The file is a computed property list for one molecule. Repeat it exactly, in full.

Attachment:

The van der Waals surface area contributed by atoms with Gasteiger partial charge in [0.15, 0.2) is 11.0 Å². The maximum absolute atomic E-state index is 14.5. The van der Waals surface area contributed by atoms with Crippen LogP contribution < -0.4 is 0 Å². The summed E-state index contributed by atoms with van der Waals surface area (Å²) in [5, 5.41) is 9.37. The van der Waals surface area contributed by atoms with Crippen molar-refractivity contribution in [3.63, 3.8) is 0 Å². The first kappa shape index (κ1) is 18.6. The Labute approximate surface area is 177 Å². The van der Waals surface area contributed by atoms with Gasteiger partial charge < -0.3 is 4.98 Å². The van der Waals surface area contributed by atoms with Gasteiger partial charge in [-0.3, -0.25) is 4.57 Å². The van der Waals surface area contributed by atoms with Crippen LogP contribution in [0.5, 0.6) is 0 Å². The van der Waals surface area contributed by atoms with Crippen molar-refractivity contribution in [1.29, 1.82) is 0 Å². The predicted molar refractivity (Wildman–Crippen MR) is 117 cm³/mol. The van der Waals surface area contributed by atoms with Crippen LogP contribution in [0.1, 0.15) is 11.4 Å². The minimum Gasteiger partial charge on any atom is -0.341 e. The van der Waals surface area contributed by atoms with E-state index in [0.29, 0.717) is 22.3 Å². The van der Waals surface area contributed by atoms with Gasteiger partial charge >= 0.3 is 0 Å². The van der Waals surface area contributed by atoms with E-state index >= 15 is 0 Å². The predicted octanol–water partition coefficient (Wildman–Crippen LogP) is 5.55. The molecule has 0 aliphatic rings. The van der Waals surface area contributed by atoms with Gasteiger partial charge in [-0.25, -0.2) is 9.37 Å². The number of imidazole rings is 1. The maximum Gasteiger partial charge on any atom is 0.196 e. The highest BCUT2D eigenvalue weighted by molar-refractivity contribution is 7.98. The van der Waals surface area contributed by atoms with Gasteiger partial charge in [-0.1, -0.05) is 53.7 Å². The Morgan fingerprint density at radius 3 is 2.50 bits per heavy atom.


The van der Waals surface area contributed by atoms with Gasteiger partial charge in [0.15, 0.2) is 11.0 Å². The maximum absolute atomic E-state index is 14.5. The van der Waals surface area contributed by atoms with Crippen LogP contribution < -0.4 is 0 Å². The summed E-state index contributed by atoms with van der Waals surface area (Å²) in [5, 5.41) is 9.37. The van der Waals surface area contributed by atoms with Crippen molar-refractivity contribution in [3.63, 3.8) is 0 Å². The first kappa shape index (κ1) is 18.6. The Labute approximate surface area is 177 Å². The van der Waals surface area contributed by atoms with Gasteiger partial charge < -0.3 is 4.98 Å². The van der Waals surface area contributed by atoms with Gasteiger partial charge in [-0.3, -0.25) is 4.57 Å². The van der Waals surface area contributed by atoms with Crippen LogP contribution in [0.5, 0.6) is 0 Å². The van der Waals surface area contributed by atoms with Crippen molar-refractivity contribution in [1.29, 1.82) is 0 Å². The predicted molar refractivity (Wildman–Crippen MR) is 117 cm³/mol. The van der Waals surface area contributed by atoms with Crippen LogP contribution in [0.1, 0.15) is 11.4 Å². The minimum Gasteiger partial charge on any atom is -0.341 e. The van der Waals surface area contributed by atoms with E-state index in [0.29, 0.717) is 22.3 Å². The van der Waals surface area contributed by atoms with Gasteiger partial charge >= 0.3 is 0 Å². The van der Waals surface area contributed by atoms with E-state index >= 15 is 0 Å². The predicted octanol–water partition coefficient (Wildman–Crippen LogP) is 5.55. The molecule has 0 aliphatic rings. The van der Waals surface area contributed by atoms with Gasteiger partial charge in [-0.25, -0.2) is 9.37 Å². The number of imidazole rings is 1. The maximum Gasteiger partial charge on any atom is 0.196 e. The highest BCUT2D eigenvalue weighted by molar-refractivity contribution is 7.98. The van der Waals surface area contributed by atoms with Gasteiger partial charge in [-0.1, -0.05) is 53.7 Å². The Morgan fingerprint density at radius 3 is 2.50 bits per heavy atom.